CRTA stockpile of CRT glass in the Midwest has caught the attention of the U.S. EPA and led state regulators to suspend an e-scrap company’s license to accept the material.

Recycletronics, an electronics recycling company based in Sioux City, Iowa, was forced to stop accepting CRT devices Jan. 17. The Iowa Department of Natural Resources (DNR) said it wouldn’t renew the company’s CRT permit until the business complies with state and federal regulations, according to the Sioux City Journal.

The U.S. Environmental Protection Agency (EPA), meanwhile, executed search warrants last week at the company’s current location in Sioux City and a separate former location in nearby South Sioux City, Neb. and has now referred the case to the U.S. Attorney’s Office. The company’s owner, Aaron Rochester, told the Sioux City Journal authorities seized documents and copied information from computer hard drives.

Rochester, a former member of City Council in Sioux City and current member of the city’s environmental advisory board, told the Sioux City Journal last week that he has provided all the information the EPA asked for and hopes the permit problem will be resolved within a few weeks.

Rochester also told the paper the business is not closed down and that he is “actively trying to just work on our stockpile.”

In documents from regulators, it’s unclear how much glass the company has on hand and where exactly the glass exists — the company has had operations in three locations over the past few years, including two in Iowa and one in Nebraska. The company has been evicted from one of the Iowa locations and the Nebraska location.

EPA officials sent Recycletronics a “warning letter” in December requesting more information about the status of each company location, how the company processes CRT glass and where it is being stored.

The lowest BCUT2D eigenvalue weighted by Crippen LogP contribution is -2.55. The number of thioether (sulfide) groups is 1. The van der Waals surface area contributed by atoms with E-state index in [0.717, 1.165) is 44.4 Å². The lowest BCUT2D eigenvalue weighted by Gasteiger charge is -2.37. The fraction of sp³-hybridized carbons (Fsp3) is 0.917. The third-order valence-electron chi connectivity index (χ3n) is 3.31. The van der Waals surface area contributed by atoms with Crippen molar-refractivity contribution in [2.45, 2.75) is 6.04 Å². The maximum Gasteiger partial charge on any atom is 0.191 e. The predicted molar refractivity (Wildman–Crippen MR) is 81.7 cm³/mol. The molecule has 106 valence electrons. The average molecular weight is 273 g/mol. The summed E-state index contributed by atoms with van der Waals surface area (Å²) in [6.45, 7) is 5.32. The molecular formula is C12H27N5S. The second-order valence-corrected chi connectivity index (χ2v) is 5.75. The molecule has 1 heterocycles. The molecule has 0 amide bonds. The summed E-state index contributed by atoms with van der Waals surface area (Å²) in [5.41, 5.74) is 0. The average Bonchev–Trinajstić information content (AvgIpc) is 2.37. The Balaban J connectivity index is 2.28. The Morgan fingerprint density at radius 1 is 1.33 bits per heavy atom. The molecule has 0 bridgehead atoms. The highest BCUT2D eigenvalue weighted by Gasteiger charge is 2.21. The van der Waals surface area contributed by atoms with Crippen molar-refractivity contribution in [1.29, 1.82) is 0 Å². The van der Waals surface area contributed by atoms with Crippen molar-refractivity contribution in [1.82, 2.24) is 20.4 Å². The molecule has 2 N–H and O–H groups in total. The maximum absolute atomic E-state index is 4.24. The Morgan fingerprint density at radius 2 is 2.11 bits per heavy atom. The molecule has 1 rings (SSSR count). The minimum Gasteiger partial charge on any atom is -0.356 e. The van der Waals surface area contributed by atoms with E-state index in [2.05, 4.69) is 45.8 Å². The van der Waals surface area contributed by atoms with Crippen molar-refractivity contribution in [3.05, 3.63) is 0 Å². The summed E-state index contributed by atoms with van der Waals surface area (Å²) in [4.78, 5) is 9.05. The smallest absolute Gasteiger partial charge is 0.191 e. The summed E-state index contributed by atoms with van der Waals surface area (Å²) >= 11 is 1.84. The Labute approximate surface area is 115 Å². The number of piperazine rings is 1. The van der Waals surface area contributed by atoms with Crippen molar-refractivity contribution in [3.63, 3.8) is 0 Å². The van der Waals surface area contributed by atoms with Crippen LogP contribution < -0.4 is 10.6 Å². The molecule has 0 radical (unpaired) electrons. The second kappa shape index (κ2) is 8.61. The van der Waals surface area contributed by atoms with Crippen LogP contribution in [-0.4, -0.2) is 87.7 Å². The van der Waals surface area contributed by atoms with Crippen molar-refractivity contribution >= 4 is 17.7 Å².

Regulators take interest

Documents provided to E-Scrap News by the Nebraska Department of Environmental Quality (DEQ) indicate Recycletronics sent processed CRT glass downstream to Phoenix-based Closed Loop Refining and Recovery, as well as Technologies Displays America in Calexico, Calif.

Closed Loop shuttered in 2016, leaving tens of millions of pounds of leaded CRT glass at sites in Arizona and Ohio.

The documents, which include memos and emails from the three environmental agencies involved in the case, also reveal that the recent license suspension and government investigation follow a long period of regulators taking interest in Recycletronics’ activities.

During 2015 and 2016 inspections of the company’s former Iowa location, EPA officials identified electronics stored outdoors in overflowing containers that were “open, in poor condition and not weatherproofed.”

Leaded CRT glass was usually processed and sent to a downstream outlet for recycling within a month of being received, a company representative told the EPA during a 2015 inspection.

The EPA documents show surges of incoming material prior to a 2015 inspection at a former Recycletronics facility in Iowa caused the company to begin storing excess materials in an outside storage area behind the warehouse. At the time of the inspection, CRTs filled roughly 100 gaylords, each holding one cubic yard. The EPA cited the company for “failing to minimize the possibility of release” of hazardous material at that location in the warning letter sent to Recycletronics in December 2016.

Property evictions

In fall 2015, the company was evicted from its former Iowa location. At some point, the company began storing CRT glass at a separate facility with a different owner in South Sioux City, Neb., although CRT glass remained at the Iowa facility despite the eviction.

The Nebraska DEQ visited the South Sioux City site in October 2015 and January 2016 and observed crushed CRT glass piles outside. The material had come from the company’s Iowa processing plant.

The owner of the Nebraska property sued Rochester in January 2016, according to the Sioux City Journal. The suit claims Recycletronics had breached its lease and was using more property for CRT glass storage than its lease allowed for. The Nebraska lease was terminated, but the suit alleged the CRT piles remained.

Rochester told the Sioux City Journal the glass at the Nebraska site was supposed to be used for another company’s business venture, which did not materialize.

The company now operates out of a new location in Sioux City.

Calls and an email inquiry to Recycletronics went unanswered. An EPA representative declined to comment to E-Scrap News, referring inquiries to the U.S. Attorney’s Office in Sioux City. That office did not respond to a request for comment.